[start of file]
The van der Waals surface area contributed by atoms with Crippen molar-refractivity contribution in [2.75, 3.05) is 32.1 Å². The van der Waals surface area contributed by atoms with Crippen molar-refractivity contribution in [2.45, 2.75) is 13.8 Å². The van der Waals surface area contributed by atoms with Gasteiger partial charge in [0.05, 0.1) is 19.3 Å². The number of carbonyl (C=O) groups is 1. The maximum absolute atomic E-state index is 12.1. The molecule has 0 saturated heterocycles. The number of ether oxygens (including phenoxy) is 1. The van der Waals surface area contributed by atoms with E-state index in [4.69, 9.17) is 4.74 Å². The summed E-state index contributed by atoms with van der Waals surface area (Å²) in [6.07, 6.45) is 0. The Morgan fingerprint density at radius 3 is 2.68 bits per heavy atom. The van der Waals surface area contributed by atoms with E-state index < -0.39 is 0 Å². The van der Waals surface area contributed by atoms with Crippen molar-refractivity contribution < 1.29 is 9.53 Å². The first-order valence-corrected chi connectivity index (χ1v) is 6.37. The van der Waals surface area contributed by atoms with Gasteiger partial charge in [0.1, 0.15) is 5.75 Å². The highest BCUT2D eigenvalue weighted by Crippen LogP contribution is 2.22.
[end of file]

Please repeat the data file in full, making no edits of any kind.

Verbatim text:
The van der Waals surface area contributed by atoms with Crippen molar-refractivity contribution in [2.75, 3.05) is 32.1 Å². The van der Waals surface area contributed by atoms with Crippen molar-refractivity contribution in [2.45, 2.75) is 13.8 Å². The van der Waals surface area contributed by atoms with Gasteiger partial charge in [0.05, 0.1) is 19.3 Å². The number of carbonyl (C=O) groups is 1. The maximum absolute atomic E-state index is 12.1. The molecule has 0 saturated heterocycles. The number of ether oxygens (including phenoxy) is 1. The van der Waals surface area contributed by atoms with E-state index in [4.69, 9.17) is 4.74 Å². The summed E-state index contributed by atoms with van der Waals surface area (Å²) in [6.07, 6.45) is 0. The Morgan fingerprint density at radius 3 is 2.68 bits per heavy atom. The van der Waals surface area contributed by atoms with E-state index < -0.39 is 0 Å². The van der Waals surface area contributed by atoms with Crippen molar-refractivity contribution < 1.29 is 9.53 Å². The first-order valence-corrected chi connectivity index (χ1v) is 6.37. The van der Waals surface area contributed by atoms with Gasteiger partial charge in [0.1, 0.15) is 5.75 Å². The highest BCUT2D eigenvalue weighted by Crippen LogP contribution is 2.22.